Paul also says that the law was a learning tool to lead us to Christ, while the book of Acts indicates that Mosaic Law was not binding on Gentiles. The Apostles only required that Gentiles obey the instructions given by God to Noah (Acts 15:20). Would a theocracy then have two different sets of laws; one set for believers and another set, more relaxed, for non-believers?

Peter and Paul also very clearly considered the non-Christian Roman government as God’s instrument on earth. This was believed even during persecution. If the New Testament teaches that a non-Christian government can be part of God’s rule on the earth, then establishing a Christian Theocracy is not mandated in Scripture. Whether the State submits to God or not, God still rules.

Finally, history is filled with failed theocracies. Rome, London, Geneva, and Saxony, confused secular power with divine mandate. Because of the experience of history and the pain such governments had caused, our Forefathers wrote wording within the Constitution specifically meant to prevent state religion. While Reconstructionists advocate decentralization consisting of family, church, schools, and local government as a way to prevent the totalitarianism of previous governments, what could develop is a system of checkerboard law with punishments varying from community to community with the potential for dictatorship and unaccountable cruelty in any one community. If apostasy and idolatry are determined to be capitol crimes, as both Rushdoony and Bahnsen have said they would be, how would it be established which interpretation of Scripture determines apostasy? It was not outcasts who persecuted Polycarp, Hus or Wycliffe and crucified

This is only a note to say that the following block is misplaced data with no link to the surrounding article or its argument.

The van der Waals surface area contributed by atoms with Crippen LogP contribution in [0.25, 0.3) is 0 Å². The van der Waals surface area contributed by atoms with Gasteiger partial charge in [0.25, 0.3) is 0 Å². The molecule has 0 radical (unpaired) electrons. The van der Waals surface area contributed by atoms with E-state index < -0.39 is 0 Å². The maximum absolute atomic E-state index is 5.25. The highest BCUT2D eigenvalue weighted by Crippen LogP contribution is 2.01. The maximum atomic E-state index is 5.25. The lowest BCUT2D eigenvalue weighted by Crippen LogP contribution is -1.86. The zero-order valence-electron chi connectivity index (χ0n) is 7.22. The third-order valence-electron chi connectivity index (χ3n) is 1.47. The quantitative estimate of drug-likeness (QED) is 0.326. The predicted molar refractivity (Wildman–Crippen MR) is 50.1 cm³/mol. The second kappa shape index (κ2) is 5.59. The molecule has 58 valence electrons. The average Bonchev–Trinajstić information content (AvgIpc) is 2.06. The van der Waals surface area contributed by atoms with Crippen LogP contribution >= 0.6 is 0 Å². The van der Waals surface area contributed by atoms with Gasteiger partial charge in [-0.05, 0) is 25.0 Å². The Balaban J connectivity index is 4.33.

Jesus, but religious leaders who claimed to be serving God.

A last thought concerns the State of Israel. While Reconstructionists do believe that individual Jews will be converted to Christ in the future, few of them believe that national Israel has a future. This theology has been termed by some as “replacement theology;” replacing Israel completely with the modern church. This is an area of divided thought among Christians. Some outside of the Christian church see it as anti-Semitism.

Conclusion

Does Dominion Theology offer a dangerous shift from “Gospel and the Kingdom of God” to “law and the kingdom of man?”

Dominion Theology is not a cult. It is a part of the conservative, evangelical movement occurring throughout society. However, while focusing on legalism, they are ignoring the sanctifying purpose and loving gift of the life and death of Jesus Christ. Jesus has already done the work. All that is left to do is to abide in Him and listen to the Holy Spirit’s guiding direction. He will do the rest through us. There is nothing more than that.

Therefore, it is the opinion of this writer that Dominion Theology, in its focus toward man and law, does pose a dangerous shift of attention away from the Gospel of grace and the circumcision of the heart. There is also concern that large numbers of well-respected people have been seduced by faulty exegesis.

Bibliography

Smith, David L. A Handbook of Contemporary Theology: Tracing trends & Discerning
Directions in Today’s Theological Landscape. Grand Rapids: Baker Books, 1992.

Economics America, Inc. The Right Guide. 4th ed. Ed. Derk Arend Wilcox. Ann Arbor:
Economics America, Inc. 2000.

Biblical Discernment Ministries. Dominion Theology/Kingdom Now/Reconstructionism
Blessing or Curse? Valparaiso, Indiana. 1997. Online. 12 April, 2005.
http://www.rapidnet.com/~jbeard/bdm/Psychology/cor/dominion.htm

Peterson, Jefferis Kent. Reconstructionist Theology – A Flaw in the Foundation of Dominion
Theology. 2004. Online. 12 April, 2005. .

David Chilton. Paradise Restored; a Biblical Theology of Dominion. ICE free Books, 1996.
Online. 13 April, 2005. <http: 21de_47e